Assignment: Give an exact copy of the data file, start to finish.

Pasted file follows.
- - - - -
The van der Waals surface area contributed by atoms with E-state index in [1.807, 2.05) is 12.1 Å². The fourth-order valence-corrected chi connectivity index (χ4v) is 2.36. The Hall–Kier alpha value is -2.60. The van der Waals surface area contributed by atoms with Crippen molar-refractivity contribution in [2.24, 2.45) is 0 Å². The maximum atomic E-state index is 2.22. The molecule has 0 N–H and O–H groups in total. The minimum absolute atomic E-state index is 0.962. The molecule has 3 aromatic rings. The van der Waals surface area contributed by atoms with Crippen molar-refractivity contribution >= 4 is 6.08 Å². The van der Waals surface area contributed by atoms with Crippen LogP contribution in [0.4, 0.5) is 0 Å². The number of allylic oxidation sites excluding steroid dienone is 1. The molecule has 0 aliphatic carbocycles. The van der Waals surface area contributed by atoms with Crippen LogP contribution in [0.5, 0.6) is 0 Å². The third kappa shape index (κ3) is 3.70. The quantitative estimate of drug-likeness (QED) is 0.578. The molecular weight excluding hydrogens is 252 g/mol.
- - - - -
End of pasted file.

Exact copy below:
The van der Waals surface area contributed by atoms with E-state index in [1.807, 2.05) is 12.1 Å². The fourth-order valence-corrected chi connectivity index (χ4v) is 2.36. The Hall–Kier alpha value is -2.60. The van der Waals surface area contributed by atoms with Crippen molar-refractivity contribution in [2.24, 2.45) is 0 Å². The maximum atomic E-state index is 2.22. The molecule has 0 N–H and O–H groups in total. The minimum absolute atomic E-state index is 0.962. The molecule has 3 aromatic rings. The van der Waals surface area contributed by atoms with Crippen molar-refractivity contribution >= 4 is 6.08 Å². The van der Waals surface area contributed by atoms with Crippen LogP contribution in [0.4, 0.5) is 0 Å². The number of allylic oxidation sites excluding steroid dienone is 1. The molecule has 0 aliphatic carbocycles. The van der Waals surface area contributed by atoms with Crippen LogP contribution in [0.5, 0.6) is 0 Å². The third kappa shape index (κ3) is 3.70. The quantitative estimate of drug-likeness (QED) is 0.578. The molecular weight excluding hydrogens is 252 g/mol.